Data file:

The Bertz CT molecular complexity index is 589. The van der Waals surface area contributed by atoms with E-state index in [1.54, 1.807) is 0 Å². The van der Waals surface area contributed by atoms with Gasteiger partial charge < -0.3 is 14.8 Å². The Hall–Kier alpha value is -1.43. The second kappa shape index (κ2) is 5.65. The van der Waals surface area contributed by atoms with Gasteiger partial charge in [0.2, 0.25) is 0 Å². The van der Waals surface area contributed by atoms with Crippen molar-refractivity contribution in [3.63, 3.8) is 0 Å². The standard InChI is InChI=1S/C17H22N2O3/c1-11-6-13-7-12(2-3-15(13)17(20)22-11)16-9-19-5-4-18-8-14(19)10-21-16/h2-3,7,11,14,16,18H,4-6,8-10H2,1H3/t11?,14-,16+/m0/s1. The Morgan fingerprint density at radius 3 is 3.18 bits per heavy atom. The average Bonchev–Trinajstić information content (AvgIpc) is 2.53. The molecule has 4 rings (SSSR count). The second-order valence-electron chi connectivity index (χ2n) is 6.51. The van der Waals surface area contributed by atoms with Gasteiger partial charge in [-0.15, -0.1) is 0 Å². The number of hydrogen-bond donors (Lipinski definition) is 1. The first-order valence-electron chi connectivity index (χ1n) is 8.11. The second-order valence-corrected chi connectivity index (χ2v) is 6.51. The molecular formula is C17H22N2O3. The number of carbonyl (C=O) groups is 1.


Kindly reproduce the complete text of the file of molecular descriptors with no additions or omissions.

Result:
The Bertz CT molecular complexity index is 589. The van der Waals surface area contributed by atoms with E-state index in [1.54, 1.807) is 0 Å². The van der Waals surface area contributed by atoms with Gasteiger partial charge < -0.3 is 14.8 Å². The Hall–Kier alpha value is -1.43. The second kappa shape index (κ2) is 5.65. The van der Waals surface area contributed by atoms with Gasteiger partial charge in [0.2, 0.25) is 0 Å². The van der Waals surface area contributed by atoms with Crippen molar-refractivity contribution in [3.63, 3.8) is 0 Å². The standard InChI is InChI=1S/C17H22N2O3/c1-11-6-13-7-12(2-3-15(13)17(20)22-11)16-9-19-5-4-18-8-14(19)10-21-16/h2-3,7,11,14,16,18H,4-6,8-10H2,1H3/t11?,14-,16+/m0/s1. The Morgan fingerprint density at radius 3 is 3.18 bits per heavy atom. The average Bonchev–Trinajstić information content (AvgIpc) is 2.53. The molecule has 4 rings (SSSR count). The second-order valence-electron chi connectivity index (χ2n) is 6.51. The van der Waals surface area contributed by atoms with Gasteiger partial charge in [-0.15, -0.1) is 0 Å². The number of hydrogen-bond donors (Lipinski definition) is 1. The first-order valence-electron chi connectivity index (χ1n) is 8.11. The second-order valence-corrected chi connectivity index (χ2v) is 6.51. The molecular formula is C17H22N2O3. The number of carbonyl (C=O) groups is 1.